men with an ugly, gnarly beard who the other men called Hadi. He stepped forward to face the rock and said the words ‘Open Sesame!’ To Ali Baba’s utter amazement the stone rolled back to reveal an entrance to a cave and the men and their horses quickly rode inside. The stone then slid back again leaving Ali Baba up his tree with his mouth hanging open in shock. Had he really seen the side of a mountain open up like a door? Ali Baba desperately wanted to climb down, find his mules and hurry away as quickly as possible, but he was so scared that the evil men might reappear and catch him that he remained rooted to the spot. All afternoon he waited and then finally the rock rolled back and the

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forty thieves spilled back out, quietly and secretively with their saddlebags emptied. ‘That is where they store their stolen goods,’ thought Ali Baba. ‘It must be a treasure trove in there!’ The bearded leader, Hadi, silently nodded to the men and then they all rode their separate ways. Hadi was the last to leave. He tilted his head as if he could tell someone was watching him, but Ali Baba was too well hidden. Still, it was a long time after all the men had left that Ali Baba felt brave enough to come down. It was near dark now and Ali Baba had trouble finding his three mules who had enjoyed their time loose in the forest. ‘Wretched beasts,’ mumbled Ali

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Baba as he affectionately tickled his favourite mule between the ears. ‘Morgiana will be cross with me for not taking any wood to market today. We are poor enough as it is without losing a day’s wages because I was hiding in a tree!’ The mule nosed Ali Baba and seemed to him to be looking at the rock where the thieves’ secret den was. ‘I bet there is a lot of money in there,’ said Ali Baba. ‘So much that they wouldn’t even notice a coin or two missing …’ Ali Baba wasn’t a courageous man but he was a moral one. Why should he suffer the loss of a day’s pay while hiding from men who simply took what they wanted from others? Why

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shouldn’t he, Ali Baba, take what he wanted from these rotten robbers? It would serve them right after all! Cautiously, Ali Baba approached the rock where the men had entered and ran his hands over it. It certainly seemed very solid; there was no disguised doorway. Maybe he had dreamed the whole thing? Wait, hadn’t the bandits’ leader, Hadi, said something to make it open? ‘Open Sesame,’ said Ali Baba, and without hesitation the rock slid back to reveal the entrance. ‘You stay here,’ Ali Baba told his mules with nervous excitement. ‘I’ll just be a minute.’ Ali Baba slowly entered the thieves’ cave and stared in wonder as he was greeted by the most dazzling sight.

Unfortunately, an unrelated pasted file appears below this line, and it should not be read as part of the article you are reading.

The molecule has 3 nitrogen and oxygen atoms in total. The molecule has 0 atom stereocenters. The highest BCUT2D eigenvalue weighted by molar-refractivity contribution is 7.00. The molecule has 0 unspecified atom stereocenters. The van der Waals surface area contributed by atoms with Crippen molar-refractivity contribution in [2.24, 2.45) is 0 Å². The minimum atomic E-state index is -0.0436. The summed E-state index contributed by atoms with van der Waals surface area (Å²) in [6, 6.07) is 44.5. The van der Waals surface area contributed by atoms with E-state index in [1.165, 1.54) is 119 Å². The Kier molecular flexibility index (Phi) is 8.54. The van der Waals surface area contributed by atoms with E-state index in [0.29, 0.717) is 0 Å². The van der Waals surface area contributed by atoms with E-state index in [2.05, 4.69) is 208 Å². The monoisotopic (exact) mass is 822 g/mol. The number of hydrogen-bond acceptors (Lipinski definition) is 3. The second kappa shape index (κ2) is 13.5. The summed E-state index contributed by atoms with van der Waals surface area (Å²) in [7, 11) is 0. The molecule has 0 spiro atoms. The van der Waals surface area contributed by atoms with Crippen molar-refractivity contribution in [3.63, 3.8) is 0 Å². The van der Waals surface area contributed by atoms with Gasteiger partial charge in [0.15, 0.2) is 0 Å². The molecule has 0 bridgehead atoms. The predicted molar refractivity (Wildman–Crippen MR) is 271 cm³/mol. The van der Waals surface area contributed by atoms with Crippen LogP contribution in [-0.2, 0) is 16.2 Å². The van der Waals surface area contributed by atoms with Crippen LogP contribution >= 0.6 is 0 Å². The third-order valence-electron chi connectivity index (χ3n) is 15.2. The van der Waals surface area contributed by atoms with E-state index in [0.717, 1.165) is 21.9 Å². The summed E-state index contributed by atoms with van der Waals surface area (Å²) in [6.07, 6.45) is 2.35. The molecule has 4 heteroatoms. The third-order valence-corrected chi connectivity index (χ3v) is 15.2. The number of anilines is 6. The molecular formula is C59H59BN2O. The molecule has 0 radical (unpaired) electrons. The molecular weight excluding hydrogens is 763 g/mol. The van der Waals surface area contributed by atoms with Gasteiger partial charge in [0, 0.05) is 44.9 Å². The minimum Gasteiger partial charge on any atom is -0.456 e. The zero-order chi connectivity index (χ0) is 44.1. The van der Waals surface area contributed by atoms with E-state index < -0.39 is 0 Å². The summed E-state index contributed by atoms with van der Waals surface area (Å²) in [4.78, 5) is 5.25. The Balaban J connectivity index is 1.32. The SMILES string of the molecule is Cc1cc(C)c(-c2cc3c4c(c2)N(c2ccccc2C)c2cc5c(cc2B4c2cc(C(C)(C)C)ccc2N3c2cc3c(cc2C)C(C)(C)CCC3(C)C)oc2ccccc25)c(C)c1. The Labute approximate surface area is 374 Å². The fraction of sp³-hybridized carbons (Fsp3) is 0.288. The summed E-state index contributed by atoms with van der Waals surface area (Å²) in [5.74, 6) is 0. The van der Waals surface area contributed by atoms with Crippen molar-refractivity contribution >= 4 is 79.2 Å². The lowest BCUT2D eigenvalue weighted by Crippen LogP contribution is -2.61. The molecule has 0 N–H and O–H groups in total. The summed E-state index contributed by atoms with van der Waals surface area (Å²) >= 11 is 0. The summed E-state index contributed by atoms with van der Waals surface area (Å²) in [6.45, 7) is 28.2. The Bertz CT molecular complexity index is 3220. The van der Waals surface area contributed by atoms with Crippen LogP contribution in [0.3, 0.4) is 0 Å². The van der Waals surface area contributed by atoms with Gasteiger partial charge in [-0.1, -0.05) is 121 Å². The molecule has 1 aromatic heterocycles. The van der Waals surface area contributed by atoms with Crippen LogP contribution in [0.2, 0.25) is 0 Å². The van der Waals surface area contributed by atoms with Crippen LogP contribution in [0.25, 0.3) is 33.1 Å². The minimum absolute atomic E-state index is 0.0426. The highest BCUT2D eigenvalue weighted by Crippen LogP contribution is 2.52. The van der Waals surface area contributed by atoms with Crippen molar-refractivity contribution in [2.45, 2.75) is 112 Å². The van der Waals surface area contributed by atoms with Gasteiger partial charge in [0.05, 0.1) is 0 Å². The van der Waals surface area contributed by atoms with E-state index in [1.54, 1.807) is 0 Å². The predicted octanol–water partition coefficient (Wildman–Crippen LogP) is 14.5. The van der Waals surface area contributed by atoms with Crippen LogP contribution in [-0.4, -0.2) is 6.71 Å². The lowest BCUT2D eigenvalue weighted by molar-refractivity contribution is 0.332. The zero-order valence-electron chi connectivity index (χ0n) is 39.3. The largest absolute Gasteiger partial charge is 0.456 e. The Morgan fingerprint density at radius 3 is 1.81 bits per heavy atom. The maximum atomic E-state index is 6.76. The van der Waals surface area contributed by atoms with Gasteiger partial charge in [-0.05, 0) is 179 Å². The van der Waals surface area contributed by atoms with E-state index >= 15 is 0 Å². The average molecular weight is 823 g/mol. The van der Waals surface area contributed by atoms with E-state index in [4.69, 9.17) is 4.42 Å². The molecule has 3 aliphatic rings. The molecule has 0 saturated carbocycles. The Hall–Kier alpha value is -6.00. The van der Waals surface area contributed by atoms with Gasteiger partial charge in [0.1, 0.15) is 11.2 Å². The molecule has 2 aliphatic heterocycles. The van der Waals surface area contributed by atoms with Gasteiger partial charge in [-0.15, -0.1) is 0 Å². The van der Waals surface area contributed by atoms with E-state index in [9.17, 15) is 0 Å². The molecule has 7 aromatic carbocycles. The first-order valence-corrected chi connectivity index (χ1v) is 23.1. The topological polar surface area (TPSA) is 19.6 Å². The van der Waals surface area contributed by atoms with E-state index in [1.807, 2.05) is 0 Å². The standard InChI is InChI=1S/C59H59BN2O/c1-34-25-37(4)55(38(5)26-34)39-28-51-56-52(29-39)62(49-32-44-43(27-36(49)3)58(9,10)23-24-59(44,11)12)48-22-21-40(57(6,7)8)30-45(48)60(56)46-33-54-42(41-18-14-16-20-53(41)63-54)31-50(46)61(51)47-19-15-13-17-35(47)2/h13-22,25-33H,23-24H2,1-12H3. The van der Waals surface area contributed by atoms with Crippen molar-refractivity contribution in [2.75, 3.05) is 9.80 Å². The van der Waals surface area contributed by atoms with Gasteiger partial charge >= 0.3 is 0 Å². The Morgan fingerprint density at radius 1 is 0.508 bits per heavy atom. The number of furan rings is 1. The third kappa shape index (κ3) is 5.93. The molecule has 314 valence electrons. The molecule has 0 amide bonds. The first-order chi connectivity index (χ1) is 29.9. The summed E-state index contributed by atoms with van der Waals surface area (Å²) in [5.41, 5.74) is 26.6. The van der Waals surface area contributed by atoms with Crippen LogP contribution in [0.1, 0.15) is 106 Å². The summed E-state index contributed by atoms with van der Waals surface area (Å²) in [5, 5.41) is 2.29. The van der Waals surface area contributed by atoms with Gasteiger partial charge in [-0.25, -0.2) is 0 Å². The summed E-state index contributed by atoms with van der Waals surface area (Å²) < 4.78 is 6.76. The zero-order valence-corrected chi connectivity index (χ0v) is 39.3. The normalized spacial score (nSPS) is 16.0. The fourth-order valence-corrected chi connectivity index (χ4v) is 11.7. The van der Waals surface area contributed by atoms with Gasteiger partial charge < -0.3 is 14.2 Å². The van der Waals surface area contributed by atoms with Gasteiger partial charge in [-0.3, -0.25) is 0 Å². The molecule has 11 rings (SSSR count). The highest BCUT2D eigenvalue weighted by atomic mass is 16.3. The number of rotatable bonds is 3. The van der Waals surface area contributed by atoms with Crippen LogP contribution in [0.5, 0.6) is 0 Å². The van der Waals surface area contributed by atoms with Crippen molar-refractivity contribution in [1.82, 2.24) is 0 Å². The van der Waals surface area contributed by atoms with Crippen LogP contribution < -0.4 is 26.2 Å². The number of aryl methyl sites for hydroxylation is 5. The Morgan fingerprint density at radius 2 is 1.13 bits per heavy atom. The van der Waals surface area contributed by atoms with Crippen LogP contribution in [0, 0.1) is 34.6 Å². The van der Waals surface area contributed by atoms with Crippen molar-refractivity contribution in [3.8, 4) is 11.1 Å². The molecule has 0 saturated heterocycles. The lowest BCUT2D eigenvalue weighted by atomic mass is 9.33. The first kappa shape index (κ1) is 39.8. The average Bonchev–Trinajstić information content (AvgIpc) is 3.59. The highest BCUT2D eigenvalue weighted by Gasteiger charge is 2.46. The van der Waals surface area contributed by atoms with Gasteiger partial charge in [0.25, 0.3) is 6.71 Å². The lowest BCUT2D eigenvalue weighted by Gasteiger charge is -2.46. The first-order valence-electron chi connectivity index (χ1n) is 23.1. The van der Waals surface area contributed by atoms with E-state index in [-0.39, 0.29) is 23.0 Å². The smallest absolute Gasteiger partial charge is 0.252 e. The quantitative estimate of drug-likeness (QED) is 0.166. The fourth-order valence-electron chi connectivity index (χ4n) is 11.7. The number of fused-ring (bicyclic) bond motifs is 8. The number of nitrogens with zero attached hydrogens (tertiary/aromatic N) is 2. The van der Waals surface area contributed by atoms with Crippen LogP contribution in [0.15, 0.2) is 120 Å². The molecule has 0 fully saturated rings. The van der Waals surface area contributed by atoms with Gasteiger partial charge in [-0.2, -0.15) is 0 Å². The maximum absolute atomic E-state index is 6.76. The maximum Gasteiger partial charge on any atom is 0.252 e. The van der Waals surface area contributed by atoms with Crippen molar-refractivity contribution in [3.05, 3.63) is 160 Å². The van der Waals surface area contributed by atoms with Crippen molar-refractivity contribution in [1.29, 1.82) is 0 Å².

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The cavern was filled to the brim with stolen treasures: rich bales of silk, brocade and carpeting, gold and silver ingots and trinkets in great heaps, and plenty of coins in numerous sacks. Truly these thieves were not struggling poor folk but career criminals that must come from a long line of proud


Ali Baba and the Forty Thieves

bandits – their fathers’ fathers must have begun such a hoard. Why did they continue to gather such riches unless they liked the life of a scoundrel? Ali Baba shuddered: these were bad men indeed. He would take a few coins and at least be able to feed himself and his family for a few weeks.


Ali Baba and the Forty Thieves

Ali Baba turned to leave, the three coins he had plucked light in his pocket. ‘If the robbers wouldn’t miss three coins, then surely they wouldn’t miss six,’ he thought. ‘Or even nine!’ By the time he had finished, the goldstruck Ali Baba had loaded as many gold coins as his three mules could possibly carry. Then with a burst of guilt he led them away to the safety of his own house, making sure that he had covered his tracks and that the treasure would not be missed. When he returned home his wife, Morgiana, was both angry and relieved. ‘Where have you been? You are late!’ she fretted. ‘Are you hurt? If you are

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not hurt I shall beat you until you are for making me worry so!’ Ali Baba smiled and kissed her. ‘Worry not, for I have some good news!’ And he handed his wife one of the gold coins. She went quite pale with shock. ‘Good lord!’ she cried. ‘We shall eat like sultans this week! However did you get it? You didn’t do anything bad I hope?’ Ali Baba told his wife the whole story. She was fearful at first, but Ali Baba reassured her that although this looked like an awful lot of treasure, so much of it remained that it would never be missed. As long as they kept it a secret they need never worry about being found out.